What should Residential 220 volts be

Discussion in 'General Electronics Chat' started by JC80, Jul 15, 2012.

  1. JC80

    Thread Starter New Member

    Jul 15, 2012
    What is too high for household 220 volts.
    Two days ago had new,residence, sewage pump to sand mound installed. Tech measured 246 volts at pump and showed concern enough that I called the power company. They said someone would be out . Received call from pwr co tech/electrician stating 246 ok. No 220 since 60's. Pump motor would like higher voltage. He had 253 at his house all time. Pump said 230. Received invoice from installer with notation of 246 volts measured. Is this CYA for what might be considered over voltage. Then at bottom they said pump manufacturer said max 250. Do I have a complaint with power co to get better 220 volt regulation. Can't afford replacing @ $2,000 new pumps. Thanks
  2. bertus


    Apr 5, 2008

    I see you are living in the USA.
    In the wiki this is stated:

    For power applications the voltage is double, so between 228 and 252 Volts, should be "normal".

    Here is the full wiki article:

  3. #12


    Nov 30, 2010
    Confirming. Today's standard is 240V +/- 5%
    Straight from the power company, Progress Energy.

    Still, I wonder why they changed the standard.
    Motors don't seem to object but the heater in my 1970 clothes dryer burnt out so many times that I redesigned it to use a Calrod instead of nichrome.
  4. BillB3857

    Senior Member

    Feb 28, 2009
    The standard in the US has changed over the years. When I was a kid, it was 110VAC, then it became 115VAC, then 117VAC, and is now 120VAC. The power companies can deliver more wattage at the same current by raising the voltage levels.
  5. JC80

    Thread Starter New Member

    Jul 15, 2012
    What should residential 220 volts be ? Thanks to all for your comments. Guess I'll have to e-mail them to the two pump installers. Will not concern myself with the 246 volts.
    Agreed: Only dumb question is the one you don't ask! Thanks again
  6. Audioguru

    New Member

    Dec 20, 2007
    The installer noted that the voltage was too high. So when the cheap (but marked-up to be expensive) Chinese pump fails then it will not be replaced under warranty.

    They KNOW that it is not reliable and will fail soon.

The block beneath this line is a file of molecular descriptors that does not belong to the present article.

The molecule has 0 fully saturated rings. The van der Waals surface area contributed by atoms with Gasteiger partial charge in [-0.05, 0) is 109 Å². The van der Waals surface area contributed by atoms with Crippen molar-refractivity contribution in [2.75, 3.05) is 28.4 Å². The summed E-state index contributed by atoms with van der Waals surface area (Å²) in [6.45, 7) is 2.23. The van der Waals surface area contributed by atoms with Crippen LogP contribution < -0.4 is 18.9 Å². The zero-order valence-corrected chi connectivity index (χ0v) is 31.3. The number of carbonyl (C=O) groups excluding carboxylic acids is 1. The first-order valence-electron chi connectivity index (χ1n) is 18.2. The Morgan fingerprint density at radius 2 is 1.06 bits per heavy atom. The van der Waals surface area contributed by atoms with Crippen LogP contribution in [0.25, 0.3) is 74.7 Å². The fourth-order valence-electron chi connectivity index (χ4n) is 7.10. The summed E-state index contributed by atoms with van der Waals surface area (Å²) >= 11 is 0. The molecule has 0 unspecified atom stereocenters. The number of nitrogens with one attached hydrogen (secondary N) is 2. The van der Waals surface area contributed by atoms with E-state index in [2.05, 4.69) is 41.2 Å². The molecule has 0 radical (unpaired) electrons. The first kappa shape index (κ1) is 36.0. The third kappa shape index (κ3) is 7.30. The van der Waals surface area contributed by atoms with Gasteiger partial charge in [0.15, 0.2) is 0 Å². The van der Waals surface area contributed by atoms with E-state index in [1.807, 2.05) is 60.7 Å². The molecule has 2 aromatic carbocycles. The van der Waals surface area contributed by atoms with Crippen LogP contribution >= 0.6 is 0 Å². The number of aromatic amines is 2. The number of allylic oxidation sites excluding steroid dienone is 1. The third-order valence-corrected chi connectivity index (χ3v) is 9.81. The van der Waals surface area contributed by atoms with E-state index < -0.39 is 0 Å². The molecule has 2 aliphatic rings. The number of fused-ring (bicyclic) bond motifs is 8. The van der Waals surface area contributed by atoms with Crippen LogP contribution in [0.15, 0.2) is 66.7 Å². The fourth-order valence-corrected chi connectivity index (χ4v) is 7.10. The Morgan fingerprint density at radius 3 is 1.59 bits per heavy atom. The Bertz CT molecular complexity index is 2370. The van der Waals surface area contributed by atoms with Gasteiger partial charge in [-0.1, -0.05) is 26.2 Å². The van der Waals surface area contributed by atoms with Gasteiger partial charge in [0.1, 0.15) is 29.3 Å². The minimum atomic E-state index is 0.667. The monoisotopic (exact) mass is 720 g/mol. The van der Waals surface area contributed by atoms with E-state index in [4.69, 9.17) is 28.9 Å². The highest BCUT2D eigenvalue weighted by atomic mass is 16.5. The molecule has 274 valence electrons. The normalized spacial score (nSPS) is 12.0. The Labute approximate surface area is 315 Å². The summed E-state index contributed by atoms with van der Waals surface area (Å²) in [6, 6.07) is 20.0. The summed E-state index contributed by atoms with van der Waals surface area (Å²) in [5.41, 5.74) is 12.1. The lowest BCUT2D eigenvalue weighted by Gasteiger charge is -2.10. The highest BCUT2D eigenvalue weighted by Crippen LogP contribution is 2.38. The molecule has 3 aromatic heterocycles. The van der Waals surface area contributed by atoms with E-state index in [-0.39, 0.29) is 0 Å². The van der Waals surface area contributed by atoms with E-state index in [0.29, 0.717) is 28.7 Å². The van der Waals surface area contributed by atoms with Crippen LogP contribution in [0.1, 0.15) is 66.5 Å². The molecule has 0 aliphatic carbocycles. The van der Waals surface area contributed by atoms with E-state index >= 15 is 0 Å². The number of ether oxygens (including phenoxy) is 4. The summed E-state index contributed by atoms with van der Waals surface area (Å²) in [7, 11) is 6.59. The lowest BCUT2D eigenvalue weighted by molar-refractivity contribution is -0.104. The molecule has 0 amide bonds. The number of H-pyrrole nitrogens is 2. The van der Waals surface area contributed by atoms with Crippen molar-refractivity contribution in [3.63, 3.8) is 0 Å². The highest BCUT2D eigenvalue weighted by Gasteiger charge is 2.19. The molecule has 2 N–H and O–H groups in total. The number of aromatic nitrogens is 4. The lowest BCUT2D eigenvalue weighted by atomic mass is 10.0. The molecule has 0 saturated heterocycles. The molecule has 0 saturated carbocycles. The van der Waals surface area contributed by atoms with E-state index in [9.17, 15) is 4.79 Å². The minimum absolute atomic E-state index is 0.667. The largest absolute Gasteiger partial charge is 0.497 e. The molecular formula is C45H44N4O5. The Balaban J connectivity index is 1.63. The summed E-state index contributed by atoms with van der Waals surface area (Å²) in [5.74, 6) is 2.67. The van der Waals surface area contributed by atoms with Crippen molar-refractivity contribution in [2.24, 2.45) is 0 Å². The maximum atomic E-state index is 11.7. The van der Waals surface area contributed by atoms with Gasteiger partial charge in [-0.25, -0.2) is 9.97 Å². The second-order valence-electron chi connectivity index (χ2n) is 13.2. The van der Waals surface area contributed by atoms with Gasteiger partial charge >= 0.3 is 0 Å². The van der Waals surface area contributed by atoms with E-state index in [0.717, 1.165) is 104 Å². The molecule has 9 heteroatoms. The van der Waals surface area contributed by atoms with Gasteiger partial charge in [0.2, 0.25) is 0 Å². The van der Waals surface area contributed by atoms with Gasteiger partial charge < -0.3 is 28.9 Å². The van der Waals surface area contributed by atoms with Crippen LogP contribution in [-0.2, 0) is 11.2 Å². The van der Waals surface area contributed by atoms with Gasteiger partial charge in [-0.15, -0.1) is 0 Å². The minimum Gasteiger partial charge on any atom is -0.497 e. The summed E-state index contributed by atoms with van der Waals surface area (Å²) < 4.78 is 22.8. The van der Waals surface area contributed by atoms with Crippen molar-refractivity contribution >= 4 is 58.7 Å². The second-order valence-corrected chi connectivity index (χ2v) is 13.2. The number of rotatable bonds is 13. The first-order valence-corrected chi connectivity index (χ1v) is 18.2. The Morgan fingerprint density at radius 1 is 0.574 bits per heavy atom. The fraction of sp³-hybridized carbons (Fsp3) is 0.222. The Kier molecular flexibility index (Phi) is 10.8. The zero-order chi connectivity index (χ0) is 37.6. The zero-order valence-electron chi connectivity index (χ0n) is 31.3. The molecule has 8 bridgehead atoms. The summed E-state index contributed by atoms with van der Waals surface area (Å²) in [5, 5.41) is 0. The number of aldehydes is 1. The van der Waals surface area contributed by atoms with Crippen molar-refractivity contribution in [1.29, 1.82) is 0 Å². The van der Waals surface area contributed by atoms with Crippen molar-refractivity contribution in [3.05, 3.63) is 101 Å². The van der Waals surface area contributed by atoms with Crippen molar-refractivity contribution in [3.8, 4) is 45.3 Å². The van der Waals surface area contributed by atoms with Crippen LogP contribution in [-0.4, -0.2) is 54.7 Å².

Last edited by a moderator: Jul 16, 2012
  7. KL7AJ

    Senior Member

    Nov 4, 2008
    Most motors should run cooler, assuming you reduce the current commensurately. :)
  8. #12


    Nov 30, 2010
    Good solution! Now, how does the owner of a motor reduce the current commensurately?
  9. takao21203

    Distinguished Member

    Apr 28, 2012
    What about 500W halogen lamp?
    Or primary from a transformer.

    This should drop some volts.
  10. vk6zgo

    Active Member

    Jul 21, 2012
    The standard 240volt supply in the USA is somewhat different from the sorts of supply common in Europe & Australia.

    Situated on the power pole is a transformer with a 240v centre tapped secondary.
    For normal installations,the centre tap is used as a Neutral line,& the two opposing (180 degrees out of phase) ends of the winding provide separate standard 120V (w.r.t Neutral ) feeds throughout the house.

    Some devices require 240v supplies, so for those,the two (180 degree out of phase) feeds are combined to produce the required voltage.
    a 240V socket hence,has two "hot" pins,each at 120v w.r.t Neutral /Earth,

    Occasionally phase to phase of a normal 3ph supply, at 208V is used,but this is not near as common.

    A small trap for Australians & others using USA sourced 240v equipment,is the possibility that mains filters,etc, may only be sufficiently rated for 120V w.r.t Earth.

    European sourced 220V equipment usually has plenty of margin ,& will run for years on 240+ V.
    The mains supply in Western Australia used to be 250V,& faults due to overvoltage were quite rare.
  11. grahamed


    Jul 23, 2012
    What does "reduce the current commensurately" mean? And why would it make a motor run cooler? Under what circumstances? What are you talking about?
    #12 likes this.